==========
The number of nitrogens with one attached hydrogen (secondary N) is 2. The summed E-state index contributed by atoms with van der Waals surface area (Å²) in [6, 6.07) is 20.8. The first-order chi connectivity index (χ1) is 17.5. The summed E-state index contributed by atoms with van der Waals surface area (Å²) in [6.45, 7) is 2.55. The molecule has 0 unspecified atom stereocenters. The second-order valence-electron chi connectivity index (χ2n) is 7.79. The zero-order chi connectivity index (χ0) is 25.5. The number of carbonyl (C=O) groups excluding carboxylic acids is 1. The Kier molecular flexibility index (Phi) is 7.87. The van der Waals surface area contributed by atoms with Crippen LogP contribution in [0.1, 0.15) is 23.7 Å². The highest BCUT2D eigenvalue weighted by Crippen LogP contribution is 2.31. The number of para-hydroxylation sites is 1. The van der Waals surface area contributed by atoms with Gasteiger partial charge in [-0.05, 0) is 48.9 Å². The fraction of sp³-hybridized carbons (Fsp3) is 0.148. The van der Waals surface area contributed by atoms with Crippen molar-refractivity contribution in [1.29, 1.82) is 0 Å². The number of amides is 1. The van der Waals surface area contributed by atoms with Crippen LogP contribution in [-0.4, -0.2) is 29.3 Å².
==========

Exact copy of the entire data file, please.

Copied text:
The number of nitrogens with one attached hydrogen (secondary N) is 2. The summed E-state index contributed by atoms with van der Waals surface area (Å²) in [6, 6.07) is 20.8. The first-order chi connectivity index (χ1) is 17.5. The summed E-state index contributed by atoms with van der Waals surface area (Å²) in [6.45, 7) is 2.55. The molecule has 0 unspecified atom stereocenters. The second-order valence-electron chi connectivity index (χ2n) is 7.79. The zero-order chi connectivity index (χ0) is 25.5. The number of carbonyl (C=O) groups excluding carboxylic acids is 1. The Kier molecular flexibility index (Phi) is 7.87. The van der Waals surface area contributed by atoms with Crippen LogP contribution in [0.1, 0.15) is 23.7 Å². The highest BCUT2D eigenvalue weighted by Crippen LogP contribution is 2.31. The number of para-hydroxylation sites is 1. The van der Waals surface area contributed by atoms with Gasteiger partial charge in [-0.05, 0) is 48.9 Å². The fraction of sp³-hybridized carbons (Fsp3) is 0.148. The van der Waals surface area contributed by atoms with Crippen molar-refractivity contribution in [1.29, 1.82) is 0 Å². The number of amides is 1. The van der Waals surface area contributed by atoms with Crippen LogP contribution in [-0.4, -0.2) is 29.3 Å².